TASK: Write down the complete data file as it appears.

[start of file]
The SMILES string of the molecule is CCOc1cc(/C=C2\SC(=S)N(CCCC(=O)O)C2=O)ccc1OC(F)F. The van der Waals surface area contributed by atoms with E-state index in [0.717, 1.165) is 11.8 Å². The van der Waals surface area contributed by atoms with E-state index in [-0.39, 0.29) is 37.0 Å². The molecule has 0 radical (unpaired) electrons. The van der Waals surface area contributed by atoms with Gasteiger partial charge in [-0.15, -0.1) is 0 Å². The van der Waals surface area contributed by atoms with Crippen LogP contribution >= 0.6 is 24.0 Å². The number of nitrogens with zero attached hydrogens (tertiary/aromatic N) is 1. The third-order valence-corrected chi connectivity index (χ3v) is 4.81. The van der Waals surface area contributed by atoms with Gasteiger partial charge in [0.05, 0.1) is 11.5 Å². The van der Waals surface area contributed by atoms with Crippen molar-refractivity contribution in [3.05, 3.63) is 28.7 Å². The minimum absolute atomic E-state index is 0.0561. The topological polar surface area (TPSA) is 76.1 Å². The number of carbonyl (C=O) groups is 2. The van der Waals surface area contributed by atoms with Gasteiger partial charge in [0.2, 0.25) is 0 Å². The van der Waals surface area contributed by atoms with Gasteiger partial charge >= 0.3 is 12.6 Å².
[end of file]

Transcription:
The SMILES string of the molecule is CCOc1cc(/C=C2\SC(=S)N(CCCC(=O)O)C2=O)ccc1OC(F)F. The van der Waals surface area contributed by atoms with E-state index in [0.717, 1.165) is 11.8 Å². The van der Waals surface area contributed by atoms with E-state index in [-0.39, 0.29) is 37.0 Å². The molecule has 0 radical (unpaired) electrons. The van der Waals surface area contributed by atoms with Gasteiger partial charge in [-0.15, -0.1) is 0 Å². The van der Waals surface area contributed by atoms with Crippen LogP contribution >= 0.6 is 24.0 Å². The number of nitrogens with zero attached hydrogens (tertiary/aromatic N) is 1. The third-order valence-corrected chi connectivity index (χ3v) is 4.81. The van der Waals surface area contributed by atoms with Gasteiger partial charge in [0.05, 0.1) is 11.5 Å². The van der Waals surface area contributed by atoms with Crippen molar-refractivity contribution in [3.05, 3.63) is 28.7 Å². The minimum absolute atomic E-state index is 0.0561. The topological polar surface area (TPSA) is 76.1 Å². The number of carbonyl (C=O) groups is 2. The van der Waals surface area contributed by atoms with Gasteiger partial charge in [0.2, 0.25) is 0 Å². The van der Waals surface area contributed by atoms with Gasteiger partial charge >= 0.3 is 12.6 Å².